7 things worth knowing about fertility treatment
1. Infertility is not uncommon
Unfortunately, infertility is not as unusual today as it used to be. Statistically, infertility affects one in six couples and is caused by problems with the woman in 40% of cases, problems with the man in 40% of cases, and problems with both parties in 20% of cases. It is impossible in many instances to say why couples have problems conceiving, so there is clearly a lot we still do not know when it comes to infertility.
Of course, fertile people might need help as well – single women, for example, or lesbian couples or people with genetic diseases who do not want to pass problems on to their children.
We can help you choose the type of treatment that is best for you, depending on what infertility challenges you may have.
2. Age plays a part
Female fertility starts dropping quite drastically from the age of 35. So women’s chances of conceiving are very small in their early 40s, and the situation is even worse from about 45 onwards. Women are born with a certain number of developing eggs in their ovaries. The number and quality of these eggs decline with age. Men’s sperm production is more stable, but it also declines as testosterone production diminishes.
Even older people with infertility problems might find attempting a pregnancy to be worthwhile, but it is best to start when young.
3. Success rates can be difficult to understand
Success rates, or the chances of conceiving, are based on statistics and so do not take individual circumstances into account. Many factors play a part when trying to conceive. Problems with fertility occur at an early age in some families, while other families can conceive at an advanced age.
All clinics are obliged to publish their pregnancy success rates, but there are no rules on how the results should be presented. Some clinics prefer not to treat older women (women over 42), women with low egg reserves or women with gynaecological problems, as these can have a negative impact on the clinic’s overall success rate. This can give a completely false impression of the results of the clinic in question, and in fact a high success rate may give childless women false hope. It is very important to analyse the basis on which the clinic measures its results: positive pregnancy tests, live foetuses after the eighth week of pregnancy, or live births? This is why it is impossible to compare the success rates of different clinics without obtaining further information. Spend a bit of time asking clinics how they calculate their success rates, and ideally talk to several clinics.
4. Most women need more than one attempt
The average IVF success rate is around 35%. Therefore, most childless women have to have more than one try before conceiving. The same rate is applicable to couples who manage to conceive without treatment. When you embark upon fertility treatment, it is important to be aware that you are setting off on a journey, and that the journey to your goal could be any length. You should expect it to take more than one cycle and be pleasantly surprised if you turn out to be one of the lucky people to conceive on the first go.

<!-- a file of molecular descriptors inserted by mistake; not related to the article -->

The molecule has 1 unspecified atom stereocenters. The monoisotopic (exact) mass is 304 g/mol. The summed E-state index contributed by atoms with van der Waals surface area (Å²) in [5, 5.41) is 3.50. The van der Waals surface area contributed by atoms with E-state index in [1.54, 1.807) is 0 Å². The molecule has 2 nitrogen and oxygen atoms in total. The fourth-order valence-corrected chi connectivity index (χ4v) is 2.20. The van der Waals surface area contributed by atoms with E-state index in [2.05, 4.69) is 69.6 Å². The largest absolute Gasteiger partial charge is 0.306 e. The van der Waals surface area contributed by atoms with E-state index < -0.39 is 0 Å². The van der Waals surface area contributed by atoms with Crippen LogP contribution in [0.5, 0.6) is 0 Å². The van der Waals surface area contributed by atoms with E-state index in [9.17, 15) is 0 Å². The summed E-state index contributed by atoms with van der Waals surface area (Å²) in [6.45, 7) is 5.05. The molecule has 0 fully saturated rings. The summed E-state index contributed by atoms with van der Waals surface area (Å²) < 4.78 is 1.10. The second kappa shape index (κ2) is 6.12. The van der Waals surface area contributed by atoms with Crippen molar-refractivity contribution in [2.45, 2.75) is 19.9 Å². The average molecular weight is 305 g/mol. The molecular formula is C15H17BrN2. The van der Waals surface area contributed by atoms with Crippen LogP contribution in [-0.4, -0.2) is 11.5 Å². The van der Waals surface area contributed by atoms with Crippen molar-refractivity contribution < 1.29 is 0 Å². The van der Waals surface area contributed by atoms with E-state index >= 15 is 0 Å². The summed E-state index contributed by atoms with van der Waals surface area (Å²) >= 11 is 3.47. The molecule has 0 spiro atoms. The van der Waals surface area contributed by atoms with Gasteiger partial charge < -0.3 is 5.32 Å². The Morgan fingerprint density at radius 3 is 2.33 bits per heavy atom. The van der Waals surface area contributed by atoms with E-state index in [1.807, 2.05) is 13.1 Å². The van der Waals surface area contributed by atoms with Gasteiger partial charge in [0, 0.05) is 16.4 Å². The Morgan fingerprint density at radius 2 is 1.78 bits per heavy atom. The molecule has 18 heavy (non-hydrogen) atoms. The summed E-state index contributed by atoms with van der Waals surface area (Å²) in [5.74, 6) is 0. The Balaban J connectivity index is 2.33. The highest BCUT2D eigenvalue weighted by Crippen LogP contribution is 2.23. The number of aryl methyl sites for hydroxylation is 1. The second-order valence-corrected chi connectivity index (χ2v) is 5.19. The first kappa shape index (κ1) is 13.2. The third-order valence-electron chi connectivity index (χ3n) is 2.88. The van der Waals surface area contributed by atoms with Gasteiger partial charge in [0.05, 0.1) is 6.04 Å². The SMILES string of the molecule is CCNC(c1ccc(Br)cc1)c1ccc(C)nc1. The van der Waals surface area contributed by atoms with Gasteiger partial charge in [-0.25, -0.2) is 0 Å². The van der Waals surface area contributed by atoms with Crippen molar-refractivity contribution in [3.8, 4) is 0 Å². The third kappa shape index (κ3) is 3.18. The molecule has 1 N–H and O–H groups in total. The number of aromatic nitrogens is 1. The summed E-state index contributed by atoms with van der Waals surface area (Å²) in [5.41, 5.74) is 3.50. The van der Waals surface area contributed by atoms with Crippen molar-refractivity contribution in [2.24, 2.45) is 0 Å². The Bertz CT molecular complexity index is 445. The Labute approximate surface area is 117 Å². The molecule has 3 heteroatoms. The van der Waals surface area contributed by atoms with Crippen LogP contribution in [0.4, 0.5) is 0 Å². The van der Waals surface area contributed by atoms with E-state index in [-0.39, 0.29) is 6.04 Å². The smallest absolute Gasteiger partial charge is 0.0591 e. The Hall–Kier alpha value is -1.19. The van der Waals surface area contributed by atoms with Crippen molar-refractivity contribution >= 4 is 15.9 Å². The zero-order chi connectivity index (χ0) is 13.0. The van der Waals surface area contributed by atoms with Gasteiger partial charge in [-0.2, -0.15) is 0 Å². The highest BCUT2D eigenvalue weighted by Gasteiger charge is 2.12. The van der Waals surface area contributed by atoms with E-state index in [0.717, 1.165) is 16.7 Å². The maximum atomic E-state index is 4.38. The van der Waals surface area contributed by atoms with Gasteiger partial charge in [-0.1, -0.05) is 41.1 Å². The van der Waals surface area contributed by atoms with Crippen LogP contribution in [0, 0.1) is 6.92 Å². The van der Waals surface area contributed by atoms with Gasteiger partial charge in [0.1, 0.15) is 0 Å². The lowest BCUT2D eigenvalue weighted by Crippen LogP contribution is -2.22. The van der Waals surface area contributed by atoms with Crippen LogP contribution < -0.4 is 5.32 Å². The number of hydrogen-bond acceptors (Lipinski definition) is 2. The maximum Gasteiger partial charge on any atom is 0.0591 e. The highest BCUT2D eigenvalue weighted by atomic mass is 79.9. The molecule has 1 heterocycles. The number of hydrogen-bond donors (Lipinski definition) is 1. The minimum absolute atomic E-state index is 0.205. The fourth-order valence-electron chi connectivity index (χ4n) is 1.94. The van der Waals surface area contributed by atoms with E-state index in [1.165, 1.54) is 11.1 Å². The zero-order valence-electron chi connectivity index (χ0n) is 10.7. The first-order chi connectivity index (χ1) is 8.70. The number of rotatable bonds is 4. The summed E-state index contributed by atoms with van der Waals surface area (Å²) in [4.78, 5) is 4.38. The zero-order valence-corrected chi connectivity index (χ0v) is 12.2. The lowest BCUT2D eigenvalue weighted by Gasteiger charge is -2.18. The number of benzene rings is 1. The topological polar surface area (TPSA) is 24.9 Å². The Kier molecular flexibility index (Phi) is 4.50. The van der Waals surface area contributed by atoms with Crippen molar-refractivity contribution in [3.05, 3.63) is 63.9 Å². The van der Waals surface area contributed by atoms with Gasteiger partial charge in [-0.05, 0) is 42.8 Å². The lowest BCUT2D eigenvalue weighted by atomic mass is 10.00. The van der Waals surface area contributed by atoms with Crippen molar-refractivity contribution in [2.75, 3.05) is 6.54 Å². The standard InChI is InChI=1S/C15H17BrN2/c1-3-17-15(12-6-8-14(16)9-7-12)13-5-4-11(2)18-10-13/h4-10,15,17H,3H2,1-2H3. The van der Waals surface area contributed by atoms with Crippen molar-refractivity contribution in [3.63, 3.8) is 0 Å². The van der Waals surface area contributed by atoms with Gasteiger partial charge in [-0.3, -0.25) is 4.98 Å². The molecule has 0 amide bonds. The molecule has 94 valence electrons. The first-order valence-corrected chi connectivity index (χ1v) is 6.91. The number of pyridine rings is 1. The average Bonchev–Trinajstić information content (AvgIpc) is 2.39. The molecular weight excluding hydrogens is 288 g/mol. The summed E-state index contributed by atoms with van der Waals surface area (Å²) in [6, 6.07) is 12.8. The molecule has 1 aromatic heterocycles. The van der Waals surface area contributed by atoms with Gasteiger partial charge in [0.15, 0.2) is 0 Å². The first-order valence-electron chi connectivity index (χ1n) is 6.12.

When you arrive for your first appointment at a clinic, we recommend that you ask for an estimate of the number of attempts you can expect to have to have. A good gynaecologist will give you an estimate of what you can expect based on your blood samples, scans and other investigations.
Fertility treatment can be expensive. Most clinics have price lists, but they can be misleading. It is important to ask about prices before you choose a clinic. The Vitanova website shows our price list and an explanation of how to interpret our prices. Our price list shows a basic price for each treatment, IUI or IVF, and you have to add the price of donor sperm or ICSI, for instance, to the cost of the treatment if you need those. Please feel free to contact us if you need any help with understanding the price list.
6. A frozen cycle is just as good as the fresh cycle
Studies have shown that using frozen embryos is just as good as using non-frozen (fresh) ones. If possible, it is better to freeze embryos (fertilised eggs) rather than eggs that have not been fertilised. Fertilised eggs tolerate thawing better than non-fertilised eggs.
It is a well known fact that fertility treatment could result in a multiple pregnancy – twins or triplets. Quadruplets or more attract a lot of media attention but are rarely the result of IVF. This usually occurs after stimulation with high doses of hormones combined with insemination (IUI). Twins and triplets do occur, but in Denmark clinics endeavour to reduce the number of multiple births as much as possible by only returning a single embryo to the uterus. Pregnancies resulting in twins or triplets are not without risk to both mother and babies.